A 54-year-old woman presents for an initial consultation. She has multiple chronic disorders, including type 2 diabetes mellitus and hypertension, for which she takes various medications—none of which are new.
Skin lesions are noted on her arms and legs. When questioned about them, she says that she has had them for “a long time.” These lesions are somewhat itchy and are aggravated by the patient’s “rubbing” them. She denies any fever, sore throat, vaginal discharge, or previous dermatologic disorders.
Multiple lesions are identified all over her body in no specific pattern; however, they are bilateral and symmetric. The lesions are in different stages of healing, but most are scarred over. After further questioning, the patient says that she has impulses that compel her to “rub” at her skin. She seems embarrassed by the lesions but does not think that they require medical treatment.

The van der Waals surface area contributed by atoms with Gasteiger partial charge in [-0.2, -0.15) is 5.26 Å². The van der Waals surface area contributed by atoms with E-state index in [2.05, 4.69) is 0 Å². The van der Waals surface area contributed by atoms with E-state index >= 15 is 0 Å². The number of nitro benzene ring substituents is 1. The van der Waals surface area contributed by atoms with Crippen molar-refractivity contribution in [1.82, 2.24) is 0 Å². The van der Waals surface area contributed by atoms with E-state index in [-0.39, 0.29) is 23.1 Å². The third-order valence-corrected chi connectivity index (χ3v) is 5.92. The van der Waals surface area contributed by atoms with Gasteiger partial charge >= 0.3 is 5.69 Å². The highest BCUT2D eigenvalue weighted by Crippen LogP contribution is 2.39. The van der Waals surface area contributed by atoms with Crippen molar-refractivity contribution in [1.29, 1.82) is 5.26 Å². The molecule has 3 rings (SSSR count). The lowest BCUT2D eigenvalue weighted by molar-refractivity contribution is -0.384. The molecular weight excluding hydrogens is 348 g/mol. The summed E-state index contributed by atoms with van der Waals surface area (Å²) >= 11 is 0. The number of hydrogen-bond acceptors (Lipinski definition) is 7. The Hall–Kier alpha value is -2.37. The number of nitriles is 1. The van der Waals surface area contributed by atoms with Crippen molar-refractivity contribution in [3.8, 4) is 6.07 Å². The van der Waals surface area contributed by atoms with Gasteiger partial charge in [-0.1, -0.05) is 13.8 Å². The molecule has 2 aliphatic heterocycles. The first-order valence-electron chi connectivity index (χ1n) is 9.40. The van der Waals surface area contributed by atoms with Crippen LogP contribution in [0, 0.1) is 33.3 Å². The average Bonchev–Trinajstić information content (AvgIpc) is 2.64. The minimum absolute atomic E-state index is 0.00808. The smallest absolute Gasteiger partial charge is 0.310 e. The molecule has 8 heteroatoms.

WHAT’S YOUR DIAGNOSIS?
1. Ehsani AH, Toosi S, Mirshams Shahshahani M, et al. Psycho-cutaneous disorders: an epidemiologic study. J Eur Acad Dermatol Venereol. 2009;23:945-947.
FOR MORE INFORMATION:
• Jafferany M. Psychodermatology: a guide to understanding common psychocutaneous disorders. J Clin Psychiatry. 2007;9:203-213.
• Lane KL, Thompson A, Reske CL, et al. Reducing skin picking via competing activities. J Appl Behav Annals. 2006;39:459-462.
• Neziroglu F, Rabinowitz D, Breytman A, Jacofsky M. Skin picking phenomenology and severity comparison. J Clin Psychiatry. 2008;10:306-312.